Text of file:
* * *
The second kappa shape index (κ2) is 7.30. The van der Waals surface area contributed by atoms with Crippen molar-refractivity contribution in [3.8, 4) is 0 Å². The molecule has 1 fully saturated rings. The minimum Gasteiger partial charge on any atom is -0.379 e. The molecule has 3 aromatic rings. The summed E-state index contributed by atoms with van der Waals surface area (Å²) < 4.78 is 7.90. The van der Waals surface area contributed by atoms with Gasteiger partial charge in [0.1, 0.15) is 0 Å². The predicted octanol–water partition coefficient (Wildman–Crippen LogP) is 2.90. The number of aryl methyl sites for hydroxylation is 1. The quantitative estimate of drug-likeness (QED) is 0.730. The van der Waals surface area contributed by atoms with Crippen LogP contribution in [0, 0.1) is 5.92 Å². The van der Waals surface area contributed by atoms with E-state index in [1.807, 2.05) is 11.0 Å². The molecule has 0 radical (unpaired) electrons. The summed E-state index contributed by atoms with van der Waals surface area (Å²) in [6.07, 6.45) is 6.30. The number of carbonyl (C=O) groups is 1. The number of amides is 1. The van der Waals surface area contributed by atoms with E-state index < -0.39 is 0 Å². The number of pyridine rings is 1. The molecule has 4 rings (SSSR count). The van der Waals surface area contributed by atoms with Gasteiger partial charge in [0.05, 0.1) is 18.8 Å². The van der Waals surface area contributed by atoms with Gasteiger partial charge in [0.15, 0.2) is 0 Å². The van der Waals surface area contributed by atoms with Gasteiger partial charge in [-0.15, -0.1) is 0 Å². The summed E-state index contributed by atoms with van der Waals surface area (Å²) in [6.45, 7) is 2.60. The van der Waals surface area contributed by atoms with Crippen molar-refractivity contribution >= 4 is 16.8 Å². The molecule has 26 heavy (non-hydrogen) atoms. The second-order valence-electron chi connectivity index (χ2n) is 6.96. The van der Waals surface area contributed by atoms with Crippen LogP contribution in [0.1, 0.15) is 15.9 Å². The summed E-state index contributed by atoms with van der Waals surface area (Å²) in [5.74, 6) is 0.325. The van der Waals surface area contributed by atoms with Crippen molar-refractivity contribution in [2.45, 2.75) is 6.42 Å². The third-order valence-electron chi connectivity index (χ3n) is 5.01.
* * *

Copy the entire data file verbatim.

The second kappa shape index (κ2) is 7.30. The van der Waals surface area contributed by atoms with Crippen molar-refractivity contribution in [3.8, 4) is 0 Å². The molecule has 1 fully saturated rings. The minimum Gasteiger partial charge on any atom is -0.379 e. The molecule has 3 aromatic rings. The summed E-state index contributed by atoms with van der Waals surface area (Å²) < 4.78 is 7.90. The van der Waals surface area contributed by atoms with Gasteiger partial charge in [0.1, 0.15) is 0 Å². The predicted octanol–water partition coefficient (Wildman–Crippen LogP) is 2.90. The number of aryl methyl sites for hydroxylation is 1. The quantitative estimate of drug-likeness (QED) is 0.730. The van der Waals surface area contributed by atoms with Crippen LogP contribution in [0, 0.1) is 5.92 Å². The van der Waals surface area contributed by atoms with E-state index in [1.807, 2.05) is 11.0 Å². The molecule has 0 radical (unpaired) electrons. The summed E-state index contributed by atoms with van der Waals surface area (Å²) in [6.07, 6.45) is 6.30. The number of carbonyl (C=O) groups is 1. The number of amides is 1. The van der Waals surface area contributed by atoms with E-state index < -0.39 is 0 Å². The number of pyridine rings is 1. The molecule has 4 rings (SSSR count). The van der Waals surface area contributed by atoms with Gasteiger partial charge in [0.05, 0.1) is 18.8 Å². The van der Waals surface area contributed by atoms with Gasteiger partial charge in [0.15, 0.2) is 0 Å². The van der Waals surface area contributed by atoms with Gasteiger partial charge in [-0.15, -0.1) is 0 Å². The summed E-state index contributed by atoms with van der Waals surface area (Å²) in [6.45, 7) is 2.60. The van der Waals surface area contributed by atoms with Crippen molar-refractivity contribution >= 4 is 16.8 Å². The molecule has 26 heavy (non-hydrogen) atoms. The second-order valence-electron chi connectivity index (χ2n) is 6.96. The van der Waals surface area contributed by atoms with Crippen LogP contribution in [0.1, 0.15) is 15.9 Å². The summed E-state index contributed by atoms with van der Waals surface area (Å²) in [5.74, 6) is 0.325. The van der Waals surface area contributed by atoms with Crippen molar-refractivity contribution in [2.45, 2.75) is 6.42 Å². The third-order valence-electron chi connectivity index (χ3n) is 5.01.